Making the tube portion of the housing, the retaining plate, and the enlarged witness housing as separate pieces seemed like the way to go (the original is all made from a single piece). I elected to start with the retaining/mounting plate.

My first attempt involved making a set of larger points for my miniature trammel to transfer the hole locations, much in the same way gear trains were traditionally laid out onto watch plates. My own impatience, and lack of rigidity in the trammel arrangement, worked against me and that attempt failed.

I changed tactics and made a small transfer punch (made from drill rod, and then hardened) to fit the smallest diameter holes in the original plate (the screw holes). I then made a bushing to fit the punch and the power feed gear pivot hole, and another bushing to fit the punch and the bore through the feed screw housing tube. That gave me the ability to more accurately transfer the hole locations onto a fresh piece of A2 plate.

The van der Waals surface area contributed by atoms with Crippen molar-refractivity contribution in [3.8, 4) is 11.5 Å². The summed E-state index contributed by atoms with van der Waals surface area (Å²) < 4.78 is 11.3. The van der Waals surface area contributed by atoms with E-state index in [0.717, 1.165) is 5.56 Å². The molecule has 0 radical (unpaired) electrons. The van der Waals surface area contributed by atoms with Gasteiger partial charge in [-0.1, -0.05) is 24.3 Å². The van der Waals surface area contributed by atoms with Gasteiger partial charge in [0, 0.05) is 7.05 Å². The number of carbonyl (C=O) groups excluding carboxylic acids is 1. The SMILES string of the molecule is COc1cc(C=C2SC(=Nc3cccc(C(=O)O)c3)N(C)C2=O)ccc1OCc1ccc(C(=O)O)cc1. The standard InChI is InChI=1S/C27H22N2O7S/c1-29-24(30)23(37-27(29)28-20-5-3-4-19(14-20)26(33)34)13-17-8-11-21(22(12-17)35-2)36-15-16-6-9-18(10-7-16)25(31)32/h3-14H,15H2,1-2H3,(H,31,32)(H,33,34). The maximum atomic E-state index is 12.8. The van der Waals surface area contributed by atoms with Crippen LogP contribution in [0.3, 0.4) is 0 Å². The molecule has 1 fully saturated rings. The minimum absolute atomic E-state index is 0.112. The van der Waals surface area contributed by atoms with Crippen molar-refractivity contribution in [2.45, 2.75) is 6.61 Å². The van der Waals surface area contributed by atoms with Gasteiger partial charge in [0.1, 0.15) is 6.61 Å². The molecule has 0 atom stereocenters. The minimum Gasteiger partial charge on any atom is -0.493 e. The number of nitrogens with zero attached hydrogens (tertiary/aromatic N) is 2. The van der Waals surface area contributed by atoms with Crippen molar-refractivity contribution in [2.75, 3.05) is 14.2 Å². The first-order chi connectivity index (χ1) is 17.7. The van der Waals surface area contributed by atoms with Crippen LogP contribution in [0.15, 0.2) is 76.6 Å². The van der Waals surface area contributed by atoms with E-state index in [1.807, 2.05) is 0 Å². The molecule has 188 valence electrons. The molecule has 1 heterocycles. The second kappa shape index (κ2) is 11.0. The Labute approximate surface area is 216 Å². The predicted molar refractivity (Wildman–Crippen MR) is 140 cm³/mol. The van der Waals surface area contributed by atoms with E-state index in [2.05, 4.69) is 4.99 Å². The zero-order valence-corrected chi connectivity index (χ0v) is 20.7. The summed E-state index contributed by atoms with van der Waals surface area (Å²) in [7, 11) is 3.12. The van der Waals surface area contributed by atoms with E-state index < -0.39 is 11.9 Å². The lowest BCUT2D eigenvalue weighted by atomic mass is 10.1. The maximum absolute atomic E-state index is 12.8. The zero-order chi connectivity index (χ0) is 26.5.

Here is the punch and the bushings I made:
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And the hole locations transferred, with the rough boundaries of the plate scribed out to use as a guide for sawing and rough milling:
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I then fly cut what would be the rear (or inner) surface (I'm loving my shop made fly cutter, even if I did accidentally make it left-handed!):
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The plate was flipped over, and the hole-making started. Here the hole for press-fitting the feedscrew tube has been drilled and reamed to 1/2", the power feed gear pivot hole has been drilled and reamed to 1/4", and 2 of the four screw holes have been drilled and counterbored:
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And all the holes completed: